RETHINKNYC, Sam Turvey, March 31, 2023

ASTM’s Plan, a proposed Penn Station still below Madison Square Garden, joins three other above-ground alternatives to the present Penn Station basement makeover plans and is included in two photo essays below.

The alternative plan for Penn Station proposed by a subsidiary of the ASTM firm and announced recently in the New York Times(Dana Rubenstein, Stefanos Chen) is a significant improvement over the existing plan, especially as it requires no neighborhood demolition for funding, but many questions remain unanswered.

Transit Considerations: The ASTM Plan, while perhaps not part of its specified charter, does not resolve our need to keep pace with projects like London’s Elizabeth line, the Métro extensions in Paris or similar transit modernizations in Madrid, Philadelphia and Toronto. More on this to follow.

Train Station Components/Natural Light: To its credit, the ASTM Plan expands the existing mid-block train hall and increases the natural light flowing into it, among other positive improvements to the present plan. It further increases natural light by inserting a floor-to-ceiling window in the station’s Eighth Avenue facade (the window’s size is limited by the presence of Madison Square Garden’s mechanical services). It is not enough.

Moving Madison Square Garden?: The ASTM Plan leaves Madison Square Garden in place.  We stand by the need for a great above-ground station that does not have to perform a contortionist’s act to fit—Rubik’s cube-style—under Madison Square Garden or 2 Penn Plaza. Madison Square Garden is an aging arena with many logistical challenges caused by the fact that the arena floor is on the fourth story.  It is the oldest arena in the NBA and second oldest in the NHL.

Sooner than its owners want to admit publicly, they will be looking for a new home. It would be tragic if we were to spend billions of dollars on a compromised Penn Station under Madison Square Garden only to have it move a few years later.  The time is now for Madison Square Garden to proceed to its next great and even better home and allow us to have the train station the city, state and region deserve.

Neighborhood Impact: The ASTM Plan implies no need to demolish the neighborhood for funding. We hope it is the end of the perverse notion that Penn Station improvements can only be financed through the sacrifice of its established urban context. We need to retire the tactic of imposing draconian, 1950s-style urban renewal demolitions on the false pretext of blight. This approach was at the core of New York State’s General Project Plan (GPP), now, with any luck, a dead letter.

We need to explore creative ways to fund infrastructure without decimating neighborhoods or throwing our zoning laws out the window. The residents, small businesspersons, and parish communities in Midtown West deserve to have the terrifying shroud of uncertainty lifted.

Questions to ConsiderConcerning ASTM’s Plan for an improved Penn Station, a number of fundamental questions remain:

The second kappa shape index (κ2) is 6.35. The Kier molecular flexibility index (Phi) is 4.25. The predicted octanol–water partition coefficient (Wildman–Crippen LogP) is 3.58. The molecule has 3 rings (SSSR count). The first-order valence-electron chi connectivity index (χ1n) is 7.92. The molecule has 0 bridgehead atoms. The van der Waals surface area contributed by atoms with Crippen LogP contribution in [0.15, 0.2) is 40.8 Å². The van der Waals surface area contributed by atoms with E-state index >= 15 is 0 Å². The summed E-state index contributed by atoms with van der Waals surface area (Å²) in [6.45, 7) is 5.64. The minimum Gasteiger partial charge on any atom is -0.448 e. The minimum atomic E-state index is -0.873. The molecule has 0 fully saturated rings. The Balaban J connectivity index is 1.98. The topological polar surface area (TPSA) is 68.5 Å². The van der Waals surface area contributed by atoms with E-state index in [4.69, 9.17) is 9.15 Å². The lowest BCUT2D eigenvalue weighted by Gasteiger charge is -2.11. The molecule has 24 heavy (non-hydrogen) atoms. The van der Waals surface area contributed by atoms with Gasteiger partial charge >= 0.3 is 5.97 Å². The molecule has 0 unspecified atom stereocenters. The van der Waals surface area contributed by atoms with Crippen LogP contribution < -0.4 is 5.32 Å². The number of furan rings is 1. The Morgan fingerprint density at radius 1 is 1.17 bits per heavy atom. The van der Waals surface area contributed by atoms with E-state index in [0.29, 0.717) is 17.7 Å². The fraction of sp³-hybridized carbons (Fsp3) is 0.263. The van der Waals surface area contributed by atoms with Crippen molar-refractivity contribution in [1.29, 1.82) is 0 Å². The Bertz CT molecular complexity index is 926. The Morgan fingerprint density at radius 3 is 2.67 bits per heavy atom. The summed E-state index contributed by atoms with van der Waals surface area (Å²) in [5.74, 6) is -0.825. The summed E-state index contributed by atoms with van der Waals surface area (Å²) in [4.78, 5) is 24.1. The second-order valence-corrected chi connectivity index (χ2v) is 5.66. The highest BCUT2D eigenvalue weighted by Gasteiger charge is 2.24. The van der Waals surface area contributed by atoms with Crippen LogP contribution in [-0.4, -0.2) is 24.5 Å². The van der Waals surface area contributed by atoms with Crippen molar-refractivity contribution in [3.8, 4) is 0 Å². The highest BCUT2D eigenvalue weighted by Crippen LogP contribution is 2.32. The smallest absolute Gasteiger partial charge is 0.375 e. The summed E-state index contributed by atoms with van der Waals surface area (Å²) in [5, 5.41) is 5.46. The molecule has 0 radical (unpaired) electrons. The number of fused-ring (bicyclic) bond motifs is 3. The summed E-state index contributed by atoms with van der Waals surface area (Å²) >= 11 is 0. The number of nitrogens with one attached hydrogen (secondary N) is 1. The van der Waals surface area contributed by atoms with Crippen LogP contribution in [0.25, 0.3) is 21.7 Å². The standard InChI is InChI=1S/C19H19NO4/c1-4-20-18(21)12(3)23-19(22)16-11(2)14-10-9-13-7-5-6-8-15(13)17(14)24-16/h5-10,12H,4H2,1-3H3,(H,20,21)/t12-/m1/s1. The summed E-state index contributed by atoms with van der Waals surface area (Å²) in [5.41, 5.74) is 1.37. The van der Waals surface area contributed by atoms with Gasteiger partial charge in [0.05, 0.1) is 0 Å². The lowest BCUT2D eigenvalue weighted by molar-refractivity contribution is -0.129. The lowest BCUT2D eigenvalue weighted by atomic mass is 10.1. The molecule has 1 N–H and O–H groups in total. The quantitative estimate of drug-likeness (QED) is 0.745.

Do we want to give New York the new commuter and intercity rail paradigm it needs for the balance of this century and into the next?

Do we want to hitch our star to the ghastly MSG/Penn Station hybrid that was a lousy idea when it was new and is nearing its use-by date?

Do we want to spend billions and compromise the largest transit hub in the Western Hemisphere by shoehorning it underneath an aging and antiquated entertainment complex?

Where is the modernized transit plan based on high-speed rail and through-running, upon which the future of the city, state and region depends?

How is New York to compete with peer cities, domestically and abroad, that now routinely adopt these strategies?

Will the new station accommodate through-running in the current Penn Station and Moynihan footprint, which could save as much as $8 billion, or will we allow bureaucratic inertia and the failure of Amtrak and the commuter railroads to “get along” to prevail and cause us to hardwire station operations to the inadequate and dangerous 1910 platform arrangement?

Will the blocks south of Penn Station, including Block 780, still need to be demolished in yet another “big dig” for a superfluous, wastefully expensive and dated subterranean terminal supposedly convertible to through-running—with any luck—by 2080, and only if and after we build additional tunnels in the East River?

Will New York State’s demolition plan, the universally denounced GPP—which most have long cited as a developer giveaway—be withdrawn as it should be, or will Vornado or some other developer be left with an option to demolish much of the neighborhood whenever it sees fit?

Where is all the glass surrounding the station referenced in the New York Times headline? Very little of the proposed station consists of transparent glass which would allow natural light into the station.

The ASTM Plan renderings show a glass opening of apparently no more than 15% of Penn Station’s Eighth Avenue facade. This is much less than the previous renderings released by the Cuomo administration. These prior Cuomo renderings apparently ignored the presence of Madison Square Garden’s mechanicals and serve as yet another reminder to judge renderings carefully.

The mid-block train hall, while larger than the present plan, will not admit much light. It is overshadowed by 2 Penn Plaza and the Madison Square Garden sky bridge, not to mention the on-hold-for-now supertalls. It would also be cramped by Madison Square Garden’s mechanical services.

There will, in fact, be very little natural light percolating to the nether reaches of the station, unlike at Grand Central Terminal, Union Station in Washington, DC, and Philadelphia’s 30th Street Station or various alternate proposals for Penn Station.

Read More: RethinkPennStationNYC